Out of prison, Angel Cabrera can return to Masters on 1 condition

Angel Cabrera

Angel Cabrera at the 2009 Masters.

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Angel Cabrera, recently released from prison after serving more than two years for domestic violence, could play in this year’s Masters. 

And, according to a report, he’ll be in the field for at least one PGA Tour Champions tournament. 

Cabrera’s golf schedule has started to take shape after he was released from a prison in his home county of Argentina in early August. He had been sentenced in July 2021 for threats and harassment of his partner, a case that was joined by another former partner. 

Now, the 54-year-old could be included in this year’s Masters field through his win at the 2009 event. 

On Wednesday, during a press conference at the Latin America Amateur Championship in Panama, Masters chairman Fred Ridley said Cabrera would “definitely” be welcomed back to this year’s tournament, on the condition that he obtains a visa to travel. In a story written by Golfweek’s Adam Schupak, Cabrera’s manager said that process has started.   

“Angel certainly is one of our great champions,” Ridley said. “As we all know, he has been unable to participate in the Masters the last couple of years due to legal issues. Presently, we have been in constant contact with Angel’s representatives. He presently is not able to enter the United States. He doesn’t have a visa, and I know that that process is being worked through.  

“We certainly wish him the best of luck with that, and we’ll definitely welcome him back if he’s able to straighten out those legal issues.”

In an article published Tuesday, Golfweek’s Schupak also reported that Cabrera is playing the Champions tour’s Trophy Hassan II event, scheduled for Feb. 22 to 24 at Royal Golf Dar Es Salam in Rabat, Morocco. A week later, Schupak also reported, Cabrera will then enter the Argentina Open, an event on the Korn Ferry Tour, the circuit immediately below the PGA Tour.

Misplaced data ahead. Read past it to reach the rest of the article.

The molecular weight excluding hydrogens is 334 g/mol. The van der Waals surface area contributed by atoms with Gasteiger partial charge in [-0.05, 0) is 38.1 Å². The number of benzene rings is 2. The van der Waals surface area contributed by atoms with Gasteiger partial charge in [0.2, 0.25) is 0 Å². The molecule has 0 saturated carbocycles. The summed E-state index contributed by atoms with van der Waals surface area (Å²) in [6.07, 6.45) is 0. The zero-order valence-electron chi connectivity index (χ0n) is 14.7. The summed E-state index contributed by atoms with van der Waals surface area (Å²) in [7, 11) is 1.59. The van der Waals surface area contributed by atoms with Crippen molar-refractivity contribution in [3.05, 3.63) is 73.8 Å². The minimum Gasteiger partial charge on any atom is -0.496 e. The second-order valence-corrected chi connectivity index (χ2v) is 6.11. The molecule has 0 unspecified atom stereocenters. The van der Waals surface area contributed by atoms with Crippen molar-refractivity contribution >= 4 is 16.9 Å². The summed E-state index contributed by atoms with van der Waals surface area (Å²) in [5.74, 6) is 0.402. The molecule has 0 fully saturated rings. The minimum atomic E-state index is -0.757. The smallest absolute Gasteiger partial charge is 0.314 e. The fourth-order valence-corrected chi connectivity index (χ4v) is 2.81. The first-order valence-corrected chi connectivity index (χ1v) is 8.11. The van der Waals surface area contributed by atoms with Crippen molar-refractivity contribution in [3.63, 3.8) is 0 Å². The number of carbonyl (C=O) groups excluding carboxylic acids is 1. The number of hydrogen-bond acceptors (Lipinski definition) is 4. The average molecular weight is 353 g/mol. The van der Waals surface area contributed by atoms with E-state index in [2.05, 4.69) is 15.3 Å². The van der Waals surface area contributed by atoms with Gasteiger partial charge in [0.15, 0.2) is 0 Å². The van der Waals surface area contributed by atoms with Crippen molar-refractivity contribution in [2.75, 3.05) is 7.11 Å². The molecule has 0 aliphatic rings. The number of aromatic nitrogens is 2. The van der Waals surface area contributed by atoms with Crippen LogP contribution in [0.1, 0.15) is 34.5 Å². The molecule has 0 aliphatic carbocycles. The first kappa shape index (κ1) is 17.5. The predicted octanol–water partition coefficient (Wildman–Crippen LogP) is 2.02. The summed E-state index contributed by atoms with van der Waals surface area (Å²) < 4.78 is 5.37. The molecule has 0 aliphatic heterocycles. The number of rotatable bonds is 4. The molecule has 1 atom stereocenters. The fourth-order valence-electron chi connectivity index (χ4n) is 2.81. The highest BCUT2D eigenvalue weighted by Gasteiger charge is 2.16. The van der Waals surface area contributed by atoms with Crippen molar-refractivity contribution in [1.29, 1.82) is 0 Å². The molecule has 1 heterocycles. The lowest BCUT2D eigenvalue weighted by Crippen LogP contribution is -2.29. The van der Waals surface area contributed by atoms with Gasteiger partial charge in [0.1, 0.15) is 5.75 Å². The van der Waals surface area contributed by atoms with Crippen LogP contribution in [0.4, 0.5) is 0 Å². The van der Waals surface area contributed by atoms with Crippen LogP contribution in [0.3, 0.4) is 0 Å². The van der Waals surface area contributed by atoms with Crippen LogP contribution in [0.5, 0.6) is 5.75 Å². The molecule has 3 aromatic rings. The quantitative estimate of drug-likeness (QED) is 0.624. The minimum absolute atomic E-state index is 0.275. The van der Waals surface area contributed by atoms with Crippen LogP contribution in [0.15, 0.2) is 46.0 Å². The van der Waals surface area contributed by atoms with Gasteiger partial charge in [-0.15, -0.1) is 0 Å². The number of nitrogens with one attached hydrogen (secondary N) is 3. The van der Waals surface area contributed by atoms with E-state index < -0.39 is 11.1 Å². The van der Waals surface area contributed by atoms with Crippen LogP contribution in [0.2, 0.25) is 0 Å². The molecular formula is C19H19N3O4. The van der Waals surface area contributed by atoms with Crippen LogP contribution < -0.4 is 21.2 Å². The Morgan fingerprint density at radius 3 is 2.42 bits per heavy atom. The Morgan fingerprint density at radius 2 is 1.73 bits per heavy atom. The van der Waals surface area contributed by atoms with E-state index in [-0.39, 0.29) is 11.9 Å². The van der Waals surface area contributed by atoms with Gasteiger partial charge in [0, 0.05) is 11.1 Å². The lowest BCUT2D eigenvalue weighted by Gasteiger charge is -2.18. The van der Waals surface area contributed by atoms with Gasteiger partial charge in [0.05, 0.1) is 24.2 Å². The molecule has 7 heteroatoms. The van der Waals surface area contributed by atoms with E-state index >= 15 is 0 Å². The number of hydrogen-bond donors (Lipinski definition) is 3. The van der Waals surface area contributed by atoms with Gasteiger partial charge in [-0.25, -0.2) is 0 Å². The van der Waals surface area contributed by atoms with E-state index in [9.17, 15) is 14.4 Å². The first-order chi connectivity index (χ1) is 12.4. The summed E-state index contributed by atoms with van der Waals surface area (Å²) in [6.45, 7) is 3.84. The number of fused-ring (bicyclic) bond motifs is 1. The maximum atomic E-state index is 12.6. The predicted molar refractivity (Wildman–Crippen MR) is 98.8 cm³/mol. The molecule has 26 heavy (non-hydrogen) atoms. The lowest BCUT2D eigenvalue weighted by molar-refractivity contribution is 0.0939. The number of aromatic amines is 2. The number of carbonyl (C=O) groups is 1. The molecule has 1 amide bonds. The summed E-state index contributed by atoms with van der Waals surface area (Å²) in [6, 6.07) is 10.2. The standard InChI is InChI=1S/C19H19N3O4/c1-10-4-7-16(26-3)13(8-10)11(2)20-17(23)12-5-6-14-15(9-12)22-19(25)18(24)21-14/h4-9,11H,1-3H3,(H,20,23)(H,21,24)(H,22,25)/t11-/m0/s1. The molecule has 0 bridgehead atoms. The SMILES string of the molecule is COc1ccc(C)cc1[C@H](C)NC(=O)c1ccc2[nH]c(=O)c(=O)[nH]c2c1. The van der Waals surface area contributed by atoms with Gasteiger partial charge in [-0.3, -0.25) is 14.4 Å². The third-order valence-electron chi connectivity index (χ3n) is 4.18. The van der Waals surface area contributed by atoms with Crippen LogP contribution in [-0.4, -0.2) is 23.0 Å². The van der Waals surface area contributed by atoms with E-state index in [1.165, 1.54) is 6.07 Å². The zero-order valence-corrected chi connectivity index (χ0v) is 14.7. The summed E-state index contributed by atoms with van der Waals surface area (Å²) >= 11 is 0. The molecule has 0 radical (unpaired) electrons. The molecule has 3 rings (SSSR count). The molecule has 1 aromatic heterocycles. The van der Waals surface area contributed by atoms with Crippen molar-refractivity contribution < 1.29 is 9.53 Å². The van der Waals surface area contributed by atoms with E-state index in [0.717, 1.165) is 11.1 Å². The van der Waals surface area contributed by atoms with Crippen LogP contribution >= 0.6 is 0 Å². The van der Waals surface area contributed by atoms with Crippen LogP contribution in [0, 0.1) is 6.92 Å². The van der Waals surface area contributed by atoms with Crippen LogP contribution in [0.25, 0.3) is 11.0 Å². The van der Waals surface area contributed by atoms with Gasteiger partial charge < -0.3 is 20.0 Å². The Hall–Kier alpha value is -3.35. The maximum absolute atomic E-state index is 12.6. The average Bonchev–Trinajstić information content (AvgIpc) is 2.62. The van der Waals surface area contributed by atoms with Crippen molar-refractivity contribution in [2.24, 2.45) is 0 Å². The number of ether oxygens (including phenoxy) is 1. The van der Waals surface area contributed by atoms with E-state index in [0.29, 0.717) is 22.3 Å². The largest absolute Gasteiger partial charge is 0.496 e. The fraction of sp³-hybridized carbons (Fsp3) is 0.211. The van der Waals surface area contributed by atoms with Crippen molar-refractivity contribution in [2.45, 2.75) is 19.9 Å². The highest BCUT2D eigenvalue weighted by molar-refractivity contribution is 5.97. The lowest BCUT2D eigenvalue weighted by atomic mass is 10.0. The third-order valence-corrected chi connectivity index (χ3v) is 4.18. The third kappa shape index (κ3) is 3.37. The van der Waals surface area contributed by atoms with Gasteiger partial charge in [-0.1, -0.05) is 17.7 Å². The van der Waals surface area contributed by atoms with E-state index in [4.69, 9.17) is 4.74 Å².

Last month, Golf Digest’s Joel Beall reported that Cabrera had been told he had been reinstated to the PGA Tour and the 50-and-over PGA Tour Champions following a suspension. 

The Champions tour’s president, Miller Brady, told Schupak that Cabrera “has the right to play.”

“He’s been gone for three years and served time in jail and had time for personal reflection,” Brady said. “It’s a bit like Jim Thorpe, who spent time in jail [for tax evasion] and was welcomed back. It’s a little different. I don’t know if he can travel in the United States because he needs a visa. I think guys forgive. I’m not sure if spouses will forgive, that’s the bigger question. But he has the right to play.”

Last month, Cabrera tied for 10th at the Abierto del Litoral (The Coast Open) in Argentina, his first tournament since being released from prison.  

“He wants to play, he’s learned his lesson, he wants to get on with his life,” Cabrera’s longtime instructor, Charlie Epps, told Golfweek’s Schupak in a story published in November.  

“I think he’s in a great frame of mind for what he’s been through.”

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Nick Piastowski

Nick Piastowski

Golf.com Editor

Nick Piastowski is a Senior Editor at Golf.com and Golf Magazine. In his role, he is responsible for editing, writing and developing stories across the golf space. And when he’s not writing about ways to hit the golf ball farther and straighter, the Milwaukee native is probably playing the game, hitting the ball left, right and short, and drinking a cold beer to wash away his score. You can reach out to him about any of these topics — his stories, his game or his beers — at nick.piastowski@golf.com.